SYDNEY (Reuters) – A pilot programme for a digital eAUD currency in Australia has attracted much more interest from industry than expected and some projects are set to be tested early next year, a central banker said on Thursday.
However, Reserve Bank of Australia (RBA) Assistant Governor Brad Jones also reiterated the bank was sceptical on the usefulness of a retail central bank digital currency (CBDC) in a market that already had a highly developed payments system.
Over 140 use cases for eAUD
Jones said the RBA’s pilot ‘eAUD’ programme with the Digital Finance Cooperative Research Centre (DFCRC) had attracted more than 140 use case proposals from around 80 entities, well above initial expectations.
“The use cases span everything from e-commerce payments, to offline payments, government payments, and the trading and settlement of tokenised assets,” said Jones, who heads the RBA’s financial system unit.
Interested entities ranged from large banks, financial market infrastructure providers and consultancies, to small digital asset firms and fintechs.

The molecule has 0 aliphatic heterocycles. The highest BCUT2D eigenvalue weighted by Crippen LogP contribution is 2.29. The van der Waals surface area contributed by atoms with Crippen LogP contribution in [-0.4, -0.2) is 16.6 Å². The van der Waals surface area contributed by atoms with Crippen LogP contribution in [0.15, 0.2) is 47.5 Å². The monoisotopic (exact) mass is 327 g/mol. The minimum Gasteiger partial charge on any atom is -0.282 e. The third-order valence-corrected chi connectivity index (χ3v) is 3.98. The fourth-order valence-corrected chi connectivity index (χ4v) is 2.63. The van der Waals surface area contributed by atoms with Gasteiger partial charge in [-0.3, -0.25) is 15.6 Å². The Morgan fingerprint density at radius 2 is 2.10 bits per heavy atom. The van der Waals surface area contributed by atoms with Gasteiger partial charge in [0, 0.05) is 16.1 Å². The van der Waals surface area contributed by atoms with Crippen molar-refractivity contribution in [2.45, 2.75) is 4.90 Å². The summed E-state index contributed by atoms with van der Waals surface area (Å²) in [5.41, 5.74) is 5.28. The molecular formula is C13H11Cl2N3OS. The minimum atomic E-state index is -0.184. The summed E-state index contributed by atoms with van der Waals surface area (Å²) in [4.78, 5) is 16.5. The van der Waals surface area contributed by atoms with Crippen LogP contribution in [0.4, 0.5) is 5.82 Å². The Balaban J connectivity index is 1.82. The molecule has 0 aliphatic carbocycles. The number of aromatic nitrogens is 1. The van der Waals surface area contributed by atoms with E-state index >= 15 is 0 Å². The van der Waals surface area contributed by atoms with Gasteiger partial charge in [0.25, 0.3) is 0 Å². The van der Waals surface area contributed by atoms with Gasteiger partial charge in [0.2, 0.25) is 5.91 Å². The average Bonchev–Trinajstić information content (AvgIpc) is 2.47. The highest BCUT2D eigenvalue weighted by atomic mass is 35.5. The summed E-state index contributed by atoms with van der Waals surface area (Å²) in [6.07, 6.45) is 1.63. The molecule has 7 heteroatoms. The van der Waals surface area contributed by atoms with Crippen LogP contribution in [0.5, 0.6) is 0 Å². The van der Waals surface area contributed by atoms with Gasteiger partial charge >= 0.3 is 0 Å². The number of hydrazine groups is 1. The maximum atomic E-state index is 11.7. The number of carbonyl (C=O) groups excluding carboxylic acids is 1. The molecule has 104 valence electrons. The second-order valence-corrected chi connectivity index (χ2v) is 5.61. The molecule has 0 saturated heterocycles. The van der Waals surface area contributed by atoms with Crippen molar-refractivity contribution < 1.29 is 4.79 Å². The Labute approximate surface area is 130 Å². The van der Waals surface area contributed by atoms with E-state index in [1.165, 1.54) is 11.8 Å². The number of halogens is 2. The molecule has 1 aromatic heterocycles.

The RBA intends to select a number of proposals to take forward into the pilot phase early next year.
Costs and dangers of retail CBDC
However, Jones cautioned that the actual adoption of a retail CBDC to replace cash would be revolutionary and come with costs and dangers that had yet to be addressed.
For a country with an already advanced payments system and easy access to cash such as Australia, it was not clear what problem a CBDC would be solving, Jones said.
Instead, it was possible household holdings of eAUD at the RBA would end up replacing deposits held by commercial banks, sapping their ability to lend.
“Central banks could find themselves awash in household deposits they don’t need and can’t usefully invest,” he said. “Meanwhile, commercial banks, which do need deposits to finance their operations, could have their funding and lending channels significantly affected.”
It could also lead to faster runs on the banking system, since if households were to lose confidence in a bank they could switch to CBDC en masse with the stroke of a keyboard.
“Prior to crossing this Rubicon, a strong public interest case would first need to emerge,” Jones concluded on adoption of a retail CBDC. “On balance, we have yet to see that case made in Australia.”
(Reporting by Wayne Cole; Editing by Stephen Coates)